Skip to main content
  • Paper Report
  • Published:

IL-1a and arthritis


Interleukin (IL)-1 has been implicated in the pathogenesis of rheumatoid arthritis (RA) and is thought particularly to play a central role in joint destruction. Elevated levels of IL-1 are present in the synovial fluid, synovial membrane and cartilage-pannus junction of arthritic joints. The relative contributions of IL-1 and tumour necrosis factor (TNF)-a and the roles of T-cell-independent and antigen-specific T-cell-dependent mechanisms in rheumatoid synovitis are still unclear. The authors investigated the potential direct effect of IL-1a on arthritis in mice transgenic (Tg) for human IL-1a (hIL-1a).

Significant findings

Overexpression of hIL-1a was detected at both the mRNA and protein levels in a wide variety of tissues, including synoviocytes and bone marrow (BM) macrophages. The hIL-1a secreted by synoviocytes and BM macrophages was shown to be biologically active. Synovial hyperplasia (resulting from accumulation of cells with a macrophage-like morphology), loss of cartilage, bone erosion, fibrin deposits and the formation of pannus-like tissue were revealed in 8-week-old mice. Nearly 80% of freshly isolated synoviocytes were positive for the F4/80 antigen. The majority of the cells infiltrating below and within the synovium were polymorphonuclear neutrophils (PMNs) and expressed high levels of Gr-1, indicating they were mature, tissue-degrading PMNs. Granulocyte-macrophage colony-stimulating factor was found to be twofold to threefold higher in supernatants from synoviocytes and BM macrophages and in the sera of Tg mice compared to sera of non-Tg littermates.


This study provides insight into the role of IL-1 in arthritis. Although several RA models have implicated lymphocytes in the pathogenesis of inflammatory arthritis, very few a/?T-cell receptor+ cells, B220+ cells or CD80+/CD86+ cells were observed in the joints of the hIL-1a Tg mice studied here. The authors speculate that hIL-1a may modulate synoviocytes towards a tissue-destructive phenotype rather than having an antigen-presenting function, implying the development of inflammatory arthritis in a T-cell-independent manner. The relative contributions of IL-1 and TNF-a in RA are difficult to clarify. Distinguishing between the effects of these two cytokines is especially difficult in Tg mice because TNF mRNA was induced in the hIL-1a Tg mice (stated in discussion, but data not shown) and also IL-1 receptor antagonist modulates disease in TNF-Tg mice. The study of the IL-1a transgene on a TNF-deficient background may be one way to clarify the role of IL-1 in RA. It would be interesting to determine, in this Tg mouse model, which other cytokines could play a role in chronic inflammatory arthritis.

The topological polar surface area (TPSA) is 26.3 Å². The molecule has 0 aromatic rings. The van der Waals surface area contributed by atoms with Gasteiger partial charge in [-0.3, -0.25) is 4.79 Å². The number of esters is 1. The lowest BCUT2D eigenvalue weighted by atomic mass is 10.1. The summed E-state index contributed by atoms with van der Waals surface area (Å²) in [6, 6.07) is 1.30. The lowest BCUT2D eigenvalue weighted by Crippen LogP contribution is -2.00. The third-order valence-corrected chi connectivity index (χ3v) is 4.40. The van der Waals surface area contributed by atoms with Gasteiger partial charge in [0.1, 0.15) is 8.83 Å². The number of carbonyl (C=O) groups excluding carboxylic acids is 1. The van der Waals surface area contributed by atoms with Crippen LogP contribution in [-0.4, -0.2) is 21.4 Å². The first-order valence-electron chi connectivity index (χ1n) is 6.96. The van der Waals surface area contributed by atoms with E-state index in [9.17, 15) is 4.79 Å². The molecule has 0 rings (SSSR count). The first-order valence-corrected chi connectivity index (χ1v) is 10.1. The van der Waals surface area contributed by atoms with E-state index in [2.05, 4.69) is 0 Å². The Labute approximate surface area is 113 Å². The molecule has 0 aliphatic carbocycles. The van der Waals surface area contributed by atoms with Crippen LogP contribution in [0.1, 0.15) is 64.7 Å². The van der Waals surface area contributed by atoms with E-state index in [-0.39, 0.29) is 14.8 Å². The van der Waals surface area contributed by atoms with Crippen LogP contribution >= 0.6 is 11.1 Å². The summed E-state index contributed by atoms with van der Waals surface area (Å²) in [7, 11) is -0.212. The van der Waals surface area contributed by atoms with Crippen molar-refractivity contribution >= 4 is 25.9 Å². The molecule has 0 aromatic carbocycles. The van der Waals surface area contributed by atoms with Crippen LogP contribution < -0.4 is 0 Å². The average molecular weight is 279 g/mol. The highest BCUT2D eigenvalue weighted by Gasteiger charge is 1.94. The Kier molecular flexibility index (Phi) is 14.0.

Generation of transgenic mice, cell culture, northern blot analysis, immunoprecipitation, SDS-PAGE, ELISA, bioassay, immunohistochemistry, flow cytometry, histological analysis

Additional information

Keffer J, Probert L, Cazlaris H, Georgopoulos S, Kaslaris E, Kioussis D, Kollias G: Transgenic mice expressing human tumour necrosis factor: a predictive genetic model of arthritis. EMBO J 1991, 10:4025-4031 (PubMed abstract).

Probert L, Plows D, Kontogeorgos G, Kollias G: The type I interleukin-1 receptor acts in series with tumor necrosis factor (TNF) to induce arthritis in TNF-transgenic mice. Eur J Immunol 1995, 25:1794-1797 (PubMed abstract).


  1. Niki Y, Yamada H, Seki S, Kikuchi T, Takaishi H, Toyama Y, Fujikawa K, Tada N: Macrophage- and neutrophil-dominant arthritis in human IL-1a transgenic mice. J Clin Invest. 2001, 107: 1127-1135.

    Article  PubMed  CAS  PubMed Central  Google Scholar 

Download references

Author information

Authors and Affiliations


Rights and permissions

Reprints and permissions

About this article

Cite this article

Marshall, D. IL-1a and arthritis. Arthritis Res Ther 3, 70102 (2001).

Download citation

  • Received:

  • Published:

  • DOI: